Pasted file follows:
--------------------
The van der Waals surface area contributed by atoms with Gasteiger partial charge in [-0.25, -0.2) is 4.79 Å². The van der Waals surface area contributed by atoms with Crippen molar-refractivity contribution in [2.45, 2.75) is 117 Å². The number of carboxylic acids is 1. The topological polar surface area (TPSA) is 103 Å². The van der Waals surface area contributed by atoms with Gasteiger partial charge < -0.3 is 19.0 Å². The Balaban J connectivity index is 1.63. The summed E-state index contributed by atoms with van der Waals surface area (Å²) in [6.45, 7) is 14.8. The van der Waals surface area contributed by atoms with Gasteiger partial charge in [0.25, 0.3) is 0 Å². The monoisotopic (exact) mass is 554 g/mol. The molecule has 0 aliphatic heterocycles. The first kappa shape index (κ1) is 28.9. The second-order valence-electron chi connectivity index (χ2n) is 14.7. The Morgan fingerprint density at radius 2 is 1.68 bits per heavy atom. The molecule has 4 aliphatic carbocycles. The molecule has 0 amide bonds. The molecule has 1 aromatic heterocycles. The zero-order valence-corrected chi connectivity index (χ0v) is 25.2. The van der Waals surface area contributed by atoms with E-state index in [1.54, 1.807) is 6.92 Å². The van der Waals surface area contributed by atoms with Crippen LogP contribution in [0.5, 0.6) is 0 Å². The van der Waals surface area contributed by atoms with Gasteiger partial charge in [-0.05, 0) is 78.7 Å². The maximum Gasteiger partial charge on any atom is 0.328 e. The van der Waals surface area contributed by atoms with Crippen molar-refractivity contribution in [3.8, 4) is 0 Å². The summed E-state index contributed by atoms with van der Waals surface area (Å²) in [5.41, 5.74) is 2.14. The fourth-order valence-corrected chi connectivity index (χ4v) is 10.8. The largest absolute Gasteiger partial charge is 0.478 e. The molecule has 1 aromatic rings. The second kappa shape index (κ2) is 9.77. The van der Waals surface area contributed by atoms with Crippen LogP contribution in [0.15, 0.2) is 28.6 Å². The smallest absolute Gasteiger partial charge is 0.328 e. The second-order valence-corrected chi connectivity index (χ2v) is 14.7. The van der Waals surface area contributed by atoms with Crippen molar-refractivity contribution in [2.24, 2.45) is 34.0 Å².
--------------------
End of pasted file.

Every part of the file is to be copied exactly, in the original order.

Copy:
The van der Waals surface area contributed by atoms with Gasteiger partial charge in [-0.25, -0.2) is 4.79 Å². The van der Waals surface area contributed by atoms with Crippen molar-refractivity contribution in [2.45, 2.75) is 117 Å². The number of carboxylic acids is 1. The topological polar surface area (TPSA) is 103 Å². The van der Waals surface area contributed by atoms with Gasteiger partial charge < -0.3 is 19.0 Å². The Balaban J connectivity index is 1.63. The summed E-state index contributed by atoms with van der Waals surface area (Å²) in [6.45, 7) is 14.8. The van der Waals surface area contributed by atoms with Gasteiger partial charge in [0.25, 0.3) is 0 Å². The monoisotopic (exact) mass is 554 g/mol. The molecule has 0 aliphatic heterocycles. The first kappa shape index (κ1) is 28.9. The second-order valence-electron chi connectivity index (χ2n) is 14.7. The Morgan fingerprint density at radius 2 is 1.68 bits per heavy atom. The molecule has 4 aliphatic carbocycles. The molecule has 0 amide bonds. The molecule has 1 aromatic heterocycles. The zero-order valence-corrected chi connectivity index (χ0v) is 25.2. The van der Waals surface area contributed by atoms with E-state index in [1.54, 1.807) is 6.92 Å². The van der Waals surface area contributed by atoms with Crippen LogP contribution in [0.5, 0.6) is 0 Å². The van der Waals surface area contributed by atoms with Gasteiger partial charge in [-0.05, 0) is 78.7 Å². The maximum Gasteiger partial charge on any atom is 0.328 e. The van der Waals surface area contributed by atoms with Crippen molar-refractivity contribution in [3.8, 4) is 0 Å². The summed E-state index contributed by atoms with van der Waals surface area (Å²) in [5.41, 5.74) is 2.14. The fourth-order valence-corrected chi connectivity index (χ4v) is 10.8. The largest absolute Gasteiger partial charge is 0.478 e. The molecule has 1 aromatic rings. The second kappa shape index (κ2) is 9.77. The van der Waals surface area contributed by atoms with Crippen LogP contribution in [0.15, 0.2) is 28.6 Å². The smallest absolute Gasteiger partial charge is 0.328 e. The second-order valence-corrected chi connectivity index (χ2v) is 14.7. The van der Waals surface area contributed by atoms with Crippen molar-refractivity contribution in [2.24, 2.45) is 34.0 Å².